“Big Tobacco” Revisited?

It now appears that certain law firms are preparing to seek damages from “Big Food” manufacturers for contributing to obesity-related illnesses in America. Interestingly, some of these firms are the same ones that pursued the tobacco industry years ago for manipulating nicotine and then hiding what they knew about cigarettes being addictive.

These lawyers are now asserting that food companies, by knowingly disseminating inaccurate nutrition information and circulating misleading claims about ingredients, are contributing to the harmful medical consequences of the obesity epidemic.

Specifically, the lawsuits are targeting food products that are being promoted as “natural” and “healthy,” when in fact they are neither. The lawsuits allege that up to 25 percent of packaged foods available in the U.S. are incorrectly labeled.

But even if these cases never get to court, you the consumer must still arm yourself with the facts about foods and use nutrition information as a compass to guide your food choices. I offer here some simple suggestions about how you can use the information on nutrition packaging to maximize your healthy bites and minimize unhealthy ones.

First and foremost... 

Pay careful attention to what the packaging says about portion sizes and calorie content. Soon the FDA will be launching a new front-of-the-package initiative whereby nutrition information will be more visible, easier to read, and, we hope, easier to understand.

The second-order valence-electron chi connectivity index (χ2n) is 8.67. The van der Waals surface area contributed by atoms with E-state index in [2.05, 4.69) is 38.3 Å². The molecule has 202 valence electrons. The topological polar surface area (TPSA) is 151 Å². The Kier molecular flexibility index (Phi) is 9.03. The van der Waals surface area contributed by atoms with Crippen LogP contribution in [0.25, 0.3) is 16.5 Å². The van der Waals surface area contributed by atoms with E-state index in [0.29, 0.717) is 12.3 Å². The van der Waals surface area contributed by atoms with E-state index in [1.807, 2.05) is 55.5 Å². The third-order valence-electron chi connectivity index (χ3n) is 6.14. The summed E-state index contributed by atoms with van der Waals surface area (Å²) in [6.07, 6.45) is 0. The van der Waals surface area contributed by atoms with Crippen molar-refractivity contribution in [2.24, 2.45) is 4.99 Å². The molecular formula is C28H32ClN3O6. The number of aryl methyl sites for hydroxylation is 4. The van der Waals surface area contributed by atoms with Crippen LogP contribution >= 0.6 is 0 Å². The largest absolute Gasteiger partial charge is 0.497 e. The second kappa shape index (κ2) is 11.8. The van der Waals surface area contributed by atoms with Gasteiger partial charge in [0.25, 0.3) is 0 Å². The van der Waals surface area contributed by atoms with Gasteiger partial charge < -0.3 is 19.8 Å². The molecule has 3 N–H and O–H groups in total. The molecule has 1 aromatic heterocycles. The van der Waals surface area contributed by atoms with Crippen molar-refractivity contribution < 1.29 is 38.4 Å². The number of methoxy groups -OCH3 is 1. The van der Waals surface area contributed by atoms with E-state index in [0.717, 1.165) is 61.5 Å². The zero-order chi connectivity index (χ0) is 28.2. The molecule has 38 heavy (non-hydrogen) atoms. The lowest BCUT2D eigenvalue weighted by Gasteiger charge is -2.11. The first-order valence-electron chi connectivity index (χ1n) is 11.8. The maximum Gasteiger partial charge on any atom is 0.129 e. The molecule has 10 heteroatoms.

Learn to spot and decode unhelpful nutrition jargon

Did you know that no legal definition currently exists for the term “natural” when the word is used on food packages? Typically, we think of the adjective “natural” as referring to foods that are minimally processed so that they do not contain any hormones, antibiotics, artificial sweeteners, food colors, or flavorings. And yet the “natural” foods on the grocery shelf are not automatically healthy or nutritious. By this generally accepted definition, dirt could be considered a “natural” snack.

“Healthy” is another buzzword. According to the Food and Drug Administration, the term “healthy” can be used on a food’s packaging if that food meets the generally accepted criteria for low fat, low saturated fat, low sodium, or low cholesterol. But keep in mind that foods labeled “healthy” don’t have to be organic, or additive-free, or natural, and they often are not.

“Organic” does have a precise meaning

In contrast, the term “organic,” when it’s refering to foods, does have a specific meaning: the descriptive word “organic” guarantees that no toxic synthetic pesticides, toxic synthetic herbicides, or chemical fertilizers were used during the production of the crops in question, and no antibiotics or growth hormones were given to animals.

Further, all food producers and processors claiming that their products are “organic” are subject to rigorous certification checks and assessments by independent inspectors who ensure that the food companies are producing and processing their products according to certain standards deemed organic.

©1996-2013, Johns Hopkins University. All rights reserved. Disclosure: The information provided here is compiled by The Johns Hopkins University School of Medicine with editorial supervision by one or more of the members of the faculty of the School of Medicine pursuant to a license agreement with Yahoo! Inc. under which the School of Medicine and its faculty editors receive licensing fees and payment for services rendered within the scope of the License Agreement. Johns Hopkins subscribes to the HONcode principles of the Health on the Net Foundation.

LEAVE YOUR COMMENT

Follow Yahoo Health on and become a fan on

Follow @YahooHealth on
Related Health News

Hookah is not harmless, experts say